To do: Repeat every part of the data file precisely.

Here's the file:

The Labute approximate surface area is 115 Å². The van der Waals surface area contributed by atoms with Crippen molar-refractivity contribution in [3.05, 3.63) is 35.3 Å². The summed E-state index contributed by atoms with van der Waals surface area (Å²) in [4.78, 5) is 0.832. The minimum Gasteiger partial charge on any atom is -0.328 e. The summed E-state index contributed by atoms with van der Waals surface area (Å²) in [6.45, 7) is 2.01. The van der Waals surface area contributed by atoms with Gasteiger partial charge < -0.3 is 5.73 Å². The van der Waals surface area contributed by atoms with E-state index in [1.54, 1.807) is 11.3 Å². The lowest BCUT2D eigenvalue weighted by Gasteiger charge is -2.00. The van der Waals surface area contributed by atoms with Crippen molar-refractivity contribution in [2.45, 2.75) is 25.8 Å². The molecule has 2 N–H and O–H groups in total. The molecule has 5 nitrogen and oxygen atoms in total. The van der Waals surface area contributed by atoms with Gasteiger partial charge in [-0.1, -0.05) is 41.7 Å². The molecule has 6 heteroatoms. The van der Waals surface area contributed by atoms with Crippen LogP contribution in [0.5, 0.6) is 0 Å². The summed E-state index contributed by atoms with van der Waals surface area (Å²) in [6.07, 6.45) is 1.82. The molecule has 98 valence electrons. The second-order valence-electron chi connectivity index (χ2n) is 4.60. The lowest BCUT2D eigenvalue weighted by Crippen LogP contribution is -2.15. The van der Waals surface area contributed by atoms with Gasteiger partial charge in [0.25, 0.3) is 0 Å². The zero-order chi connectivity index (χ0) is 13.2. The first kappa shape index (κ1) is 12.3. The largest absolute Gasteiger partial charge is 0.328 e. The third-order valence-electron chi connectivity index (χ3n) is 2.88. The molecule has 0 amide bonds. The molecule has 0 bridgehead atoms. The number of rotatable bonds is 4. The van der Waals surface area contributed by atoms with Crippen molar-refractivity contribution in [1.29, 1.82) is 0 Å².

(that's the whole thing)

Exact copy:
The Labute approximate surface area is 115 Å². The van der Waals surface area contributed by atoms with Crippen molar-refractivity contribution in [3.05, 3.63) is 35.3 Å². The summed E-state index contributed by atoms with van der Waals surface area (Å²) in [4.78, 5) is 0.832. The minimum Gasteiger partial charge on any atom is -0.328 e. The summed E-state index contributed by atoms with van der Waals surface area (Å²) in [6.45, 7) is 2.01. The van der Waals surface area contributed by atoms with Gasteiger partial charge < -0.3 is 5.73 Å². The van der Waals surface area contributed by atoms with E-state index in [1.54, 1.807) is 11.3 Å². The lowest BCUT2D eigenvalue weighted by Gasteiger charge is -2.00. The van der Waals surface area contributed by atoms with Crippen molar-refractivity contribution in [2.45, 2.75) is 25.8 Å². The molecule has 2 N–H and O–H groups in total. The molecule has 5 nitrogen and oxygen atoms in total. The van der Waals surface area contributed by atoms with Gasteiger partial charge in [-0.1, -0.05) is 41.7 Å². The molecule has 6 heteroatoms. The van der Waals surface area contributed by atoms with Crippen LogP contribution in [0.5, 0.6) is 0 Å². The summed E-state index contributed by atoms with van der Waals surface area (Å²) in [6.07, 6.45) is 1.82. The molecule has 98 valence electrons. The second-order valence-electron chi connectivity index (χ2n) is 4.60. The lowest BCUT2D eigenvalue weighted by Crippen LogP contribution is -2.15. The van der Waals surface area contributed by atoms with Gasteiger partial charge in [0.25, 0.3) is 0 Å². The zero-order chi connectivity index (χ0) is 13.2. The first kappa shape index (κ1) is 12.3. The largest absolute Gasteiger partial charge is 0.328 e. The third-order valence-electron chi connectivity index (χ3n) is 2.88. The molecule has 0 amide bonds. The molecule has 0 bridgehead atoms. The number of rotatable bonds is 4. The van der Waals surface area contributed by atoms with Crippen molar-refractivity contribution in [1.29, 1.82) is 0 Å².